I had never experienced grief before and was always one of those people who didn’t know what to say to others’ grief so would avoid mentioning anything thinking that would spare them some pain. This was my time to realise that silence did not help or offer comfort. It confirmed my pain should also be silent. I remember a lady from the other end of the office stopped me on my second day back to offer condolences and explained she’d “been there” and she cried as she hugged me. I cried too but it was with gratitude for her sharing and making me feel a little less alone.

I know it’s something we are told not to dwell on: that time will heal and it’ll all come right in the end. “It wasn’t meant to be” Those well meaning suggestions never gave me any comfort at all. They inspired anger. It “was meant to be”. From the moment I saw that pink line appear, I was starting on my journey to motherhood and my baby would be amazing. It just didn’t happen but my plans for that baby were as real as that tiny heartbeat that we once saw beat inside me. As with all grief, I don’t think many words truly offer a release from the pain but I learned a hug and acknowledgement of the loss of my baby were a temporary respite until I learned to swim with the grief of the missed milestones passing by.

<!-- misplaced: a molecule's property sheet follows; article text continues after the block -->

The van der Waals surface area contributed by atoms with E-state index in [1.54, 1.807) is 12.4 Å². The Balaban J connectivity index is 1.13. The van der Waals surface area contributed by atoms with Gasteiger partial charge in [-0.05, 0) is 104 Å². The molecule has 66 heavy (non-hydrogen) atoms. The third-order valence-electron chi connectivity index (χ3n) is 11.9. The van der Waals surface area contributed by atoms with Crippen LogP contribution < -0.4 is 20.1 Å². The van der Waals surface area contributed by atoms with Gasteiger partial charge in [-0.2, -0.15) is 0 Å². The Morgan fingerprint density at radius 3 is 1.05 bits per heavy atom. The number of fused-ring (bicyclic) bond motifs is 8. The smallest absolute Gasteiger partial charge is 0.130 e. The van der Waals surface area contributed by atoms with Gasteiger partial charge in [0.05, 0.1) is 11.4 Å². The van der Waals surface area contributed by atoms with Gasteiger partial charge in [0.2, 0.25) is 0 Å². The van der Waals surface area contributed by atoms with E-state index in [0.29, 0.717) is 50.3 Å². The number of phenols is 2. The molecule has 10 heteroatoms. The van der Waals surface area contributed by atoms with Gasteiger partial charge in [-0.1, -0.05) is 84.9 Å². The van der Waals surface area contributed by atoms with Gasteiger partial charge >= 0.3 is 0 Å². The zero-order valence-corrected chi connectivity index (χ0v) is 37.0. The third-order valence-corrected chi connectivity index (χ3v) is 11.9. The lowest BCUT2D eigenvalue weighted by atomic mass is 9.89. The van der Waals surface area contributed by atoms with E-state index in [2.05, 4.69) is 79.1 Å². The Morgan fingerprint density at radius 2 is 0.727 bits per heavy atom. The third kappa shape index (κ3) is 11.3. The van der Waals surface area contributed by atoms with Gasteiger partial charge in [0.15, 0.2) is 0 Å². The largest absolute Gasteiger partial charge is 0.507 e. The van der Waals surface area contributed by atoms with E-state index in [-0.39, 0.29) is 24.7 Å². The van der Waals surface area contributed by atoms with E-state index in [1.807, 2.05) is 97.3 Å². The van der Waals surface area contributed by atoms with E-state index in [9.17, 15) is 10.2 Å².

Rich was my rock. He had had those same dreams shattered for our baby but he became the strong one. He’d hold me as I cried. Make me dinner that would go uneaten. Tell people that asked that I was doing ok when I don’t think anyone ever asked him how he was faring. It’s a cliche but true in our case, that this hard time made us stronger as a couple. I would never wish it on anyone and truly wish we’d never experienced the pain of it but at least I can see that now. We held on to each other and steeled ourselves for another four years of turmoil at the whim of a pink line.

However, less than 4 months later, that pesky pink line I’d previously desperately wanted to see all those months previously, unexpectedly appeared again. Now it seemed more of a terrifying tease. Obviously, this time round, I was much more cautious with the news. Barely believed it or trusted it. We kept it quiet, only telling those closest to us. But week by week, the caution and anxiety turned slowly to anticipation and excitement. And finally nearly nine months later, we got to bring our baby home. And the next chapter began….